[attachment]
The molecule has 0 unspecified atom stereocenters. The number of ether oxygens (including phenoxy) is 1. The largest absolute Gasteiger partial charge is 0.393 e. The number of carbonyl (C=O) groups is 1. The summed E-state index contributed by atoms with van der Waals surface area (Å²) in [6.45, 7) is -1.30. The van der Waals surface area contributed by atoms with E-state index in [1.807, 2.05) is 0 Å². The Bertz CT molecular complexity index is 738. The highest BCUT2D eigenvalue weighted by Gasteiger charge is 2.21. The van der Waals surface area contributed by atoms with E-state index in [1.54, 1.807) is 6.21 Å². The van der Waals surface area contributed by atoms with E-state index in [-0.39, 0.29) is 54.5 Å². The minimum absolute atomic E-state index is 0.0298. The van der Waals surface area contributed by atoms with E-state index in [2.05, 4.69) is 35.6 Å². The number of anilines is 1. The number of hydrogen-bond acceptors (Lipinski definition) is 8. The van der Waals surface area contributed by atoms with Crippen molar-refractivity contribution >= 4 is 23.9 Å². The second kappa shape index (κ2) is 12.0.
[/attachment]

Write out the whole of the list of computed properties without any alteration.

The molecule has 0 unspecified atom stereocenters. The number of ether oxygens (including phenoxy) is 1. The largest absolute Gasteiger partial charge is 0.393 e. The number of carbonyl (C=O) groups is 1. The summed E-state index contributed by atoms with van der Waals surface area (Å²) in [6.45, 7) is -1.30. The van der Waals surface area contributed by atoms with E-state index in [1.807, 2.05) is 0 Å². The Bertz CT molecular complexity index is 738. The highest BCUT2D eigenvalue weighted by Gasteiger charge is 2.21. The van der Waals surface area contributed by atoms with E-state index in [1.54, 1.807) is 6.21 Å². The van der Waals surface area contributed by atoms with E-state index in [-0.39, 0.29) is 54.5 Å². The minimum absolute atomic E-state index is 0.0298. The van der Waals surface area contributed by atoms with E-state index in [2.05, 4.69) is 35.6 Å². The number of anilines is 1. The number of hydrogen-bond acceptors (Lipinski definition) is 8. The van der Waals surface area contributed by atoms with Crippen molar-refractivity contribution >= 4 is 23.9 Å². The second kappa shape index (κ2) is 12.0.